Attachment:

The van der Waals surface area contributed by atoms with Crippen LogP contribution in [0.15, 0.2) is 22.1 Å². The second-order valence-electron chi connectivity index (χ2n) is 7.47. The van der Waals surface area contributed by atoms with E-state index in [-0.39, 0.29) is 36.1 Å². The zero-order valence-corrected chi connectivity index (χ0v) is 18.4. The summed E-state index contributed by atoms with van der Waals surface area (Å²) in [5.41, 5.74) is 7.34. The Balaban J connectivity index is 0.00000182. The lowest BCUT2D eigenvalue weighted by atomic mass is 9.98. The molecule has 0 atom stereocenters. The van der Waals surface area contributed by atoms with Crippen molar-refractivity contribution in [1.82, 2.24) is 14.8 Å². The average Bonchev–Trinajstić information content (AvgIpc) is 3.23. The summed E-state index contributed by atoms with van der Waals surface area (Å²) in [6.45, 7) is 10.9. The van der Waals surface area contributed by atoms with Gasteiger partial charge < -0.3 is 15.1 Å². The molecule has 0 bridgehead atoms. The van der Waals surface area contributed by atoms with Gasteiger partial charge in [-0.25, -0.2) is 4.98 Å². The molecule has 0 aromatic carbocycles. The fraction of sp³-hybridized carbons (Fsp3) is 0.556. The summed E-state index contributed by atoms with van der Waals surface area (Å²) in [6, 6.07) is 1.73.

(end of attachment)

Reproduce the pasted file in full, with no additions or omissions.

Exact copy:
The van der Waals surface area contributed by atoms with Crippen LogP contribution in [0.15, 0.2) is 22.1 Å². The second-order valence-electron chi connectivity index (χ2n) is 7.47. The van der Waals surface area contributed by atoms with E-state index in [-0.39, 0.29) is 36.1 Å². The zero-order valence-corrected chi connectivity index (χ0v) is 18.4. The summed E-state index contributed by atoms with van der Waals surface area (Å²) in [5.41, 5.74) is 7.34. The Balaban J connectivity index is 0.00000182. The lowest BCUT2D eigenvalue weighted by atomic mass is 9.98. The molecule has 0 atom stereocenters. The van der Waals surface area contributed by atoms with Crippen molar-refractivity contribution in [1.82, 2.24) is 14.8 Å². The average Bonchev–Trinajstić information content (AvgIpc) is 3.23. The summed E-state index contributed by atoms with van der Waals surface area (Å²) in [6.45, 7) is 10.9. The van der Waals surface area contributed by atoms with Gasteiger partial charge < -0.3 is 15.1 Å². The molecule has 0 bridgehead atoms. The van der Waals surface area contributed by atoms with Gasteiger partial charge in [-0.25, -0.2) is 4.98 Å². The molecule has 0 aromatic carbocycles. The fraction of sp³-hybridized carbons (Fsp3) is 0.556. The summed E-state index contributed by atoms with van der Waals surface area (Å²) in [6, 6.07) is 1.73.